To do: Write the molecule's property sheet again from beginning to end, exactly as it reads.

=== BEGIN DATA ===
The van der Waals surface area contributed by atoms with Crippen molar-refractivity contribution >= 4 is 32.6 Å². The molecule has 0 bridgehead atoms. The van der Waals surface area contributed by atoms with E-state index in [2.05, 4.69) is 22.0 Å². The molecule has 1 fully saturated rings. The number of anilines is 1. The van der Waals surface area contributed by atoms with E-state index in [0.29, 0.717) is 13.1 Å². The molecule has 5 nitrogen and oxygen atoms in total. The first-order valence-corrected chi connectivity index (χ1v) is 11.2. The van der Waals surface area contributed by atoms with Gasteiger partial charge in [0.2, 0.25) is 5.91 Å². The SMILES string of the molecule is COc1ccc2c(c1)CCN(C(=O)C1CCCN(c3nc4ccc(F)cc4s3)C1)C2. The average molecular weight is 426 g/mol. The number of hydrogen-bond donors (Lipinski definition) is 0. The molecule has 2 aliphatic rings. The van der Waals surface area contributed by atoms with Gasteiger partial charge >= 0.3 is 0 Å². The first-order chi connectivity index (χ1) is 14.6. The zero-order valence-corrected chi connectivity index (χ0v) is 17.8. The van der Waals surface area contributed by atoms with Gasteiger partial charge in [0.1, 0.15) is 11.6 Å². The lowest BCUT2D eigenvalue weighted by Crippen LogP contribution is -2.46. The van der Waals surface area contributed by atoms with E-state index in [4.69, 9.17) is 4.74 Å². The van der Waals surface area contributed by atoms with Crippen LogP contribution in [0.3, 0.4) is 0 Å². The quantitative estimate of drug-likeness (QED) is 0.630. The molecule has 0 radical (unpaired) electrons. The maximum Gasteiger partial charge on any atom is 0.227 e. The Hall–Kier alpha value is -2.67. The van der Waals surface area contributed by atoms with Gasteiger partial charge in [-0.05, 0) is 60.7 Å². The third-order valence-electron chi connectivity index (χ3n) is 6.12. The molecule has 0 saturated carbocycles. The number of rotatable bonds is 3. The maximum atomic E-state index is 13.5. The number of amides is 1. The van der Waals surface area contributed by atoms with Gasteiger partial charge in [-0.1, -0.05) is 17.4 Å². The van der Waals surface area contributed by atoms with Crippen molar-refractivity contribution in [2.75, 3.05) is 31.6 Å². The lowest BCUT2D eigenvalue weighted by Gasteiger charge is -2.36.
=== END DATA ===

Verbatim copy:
The van der Waals surface area contributed by atoms with Crippen molar-refractivity contribution >= 4 is 32.6 Å². The molecule has 0 bridgehead atoms. The van der Waals surface area contributed by atoms with E-state index in [2.05, 4.69) is 22.0 Å². The molecule has 1 fully saturated rings. The number of anilines is 1. The van der Waals surface area contributed by atoms with E-state index in [0.29, 0.717) is 13.1 Å². The molecule has 5 nitrogen and oxygen atoms in total. The first-order valence-corrected chi connectivity index (χ1v) is 11.2. The van der Waals surface area contributed by atoms with Gasteiger partial charge in [0.2, 0.25) is 5.91 Å². The SMILES string of the molecule is COc1ccc2c(c1)CCN(C(=O)C1CCCN(c3nc4ccc(F)cc4s3)C1)C2. The average molecular weight is 426 g/mol. The number of hydrogen-bond donors (Lipinski definition) is 0. The molecule has 2 aliphatic rings. The van der Waals surface area contributed by atoms with Gasteiger partial charge >= 0.3 is 0 Å². The first-order chi connectivity index (χ1) is 14.6. The zero-order valence-corrected chi connectivity index (χ0v) is 17.8. The van der Waals surface area contributed by atoms with Gasteiger partial charge in [0.1, 0.15) is 11.6 Å². The lowest BCUT2D eigenvalue weighted by Crippen LogP contribution is -2.46. The van der Waals surface area contributed by atoms with E-state index in [4.69, 9.17) is 4.74 Å². The van der Waals surface area contributed by atoms with Crippen LogP contribution in [0.3, 0.4) is 0 Å². The quantitative estimate of drug-likeness (QED) is 0.630. The molecule has 0 radical (unpaired) electrons. The maximum Gasteiger partial charge on any atom is 0.227 e. The Hall–Kier alpha value is -2.67. The van der Waals surface area contributed by atoms with Gasteiger partial charge in [-0.05, 0) is 60.7 Å². The third-order valence-electron chi connectivity index (χ3n) is 6.12. The molecule has 0 saturated carbocycles. The number of rotatable bonds is 3. The maximum atomic E-state index is 13.5. The number of amides is 1. The van der Waals surface area contributed by atoms with Gasteiger partial charge in [-0.1, -0.05) is 17.4 Å². The van der Waals surface area contributed by atoms with Crippen molar-refractivity contribution in [2.75, 3.05) is 31.6 Å². The lowest BCUT2D eigenvalue weighted by Gasteiger charge is -2.36.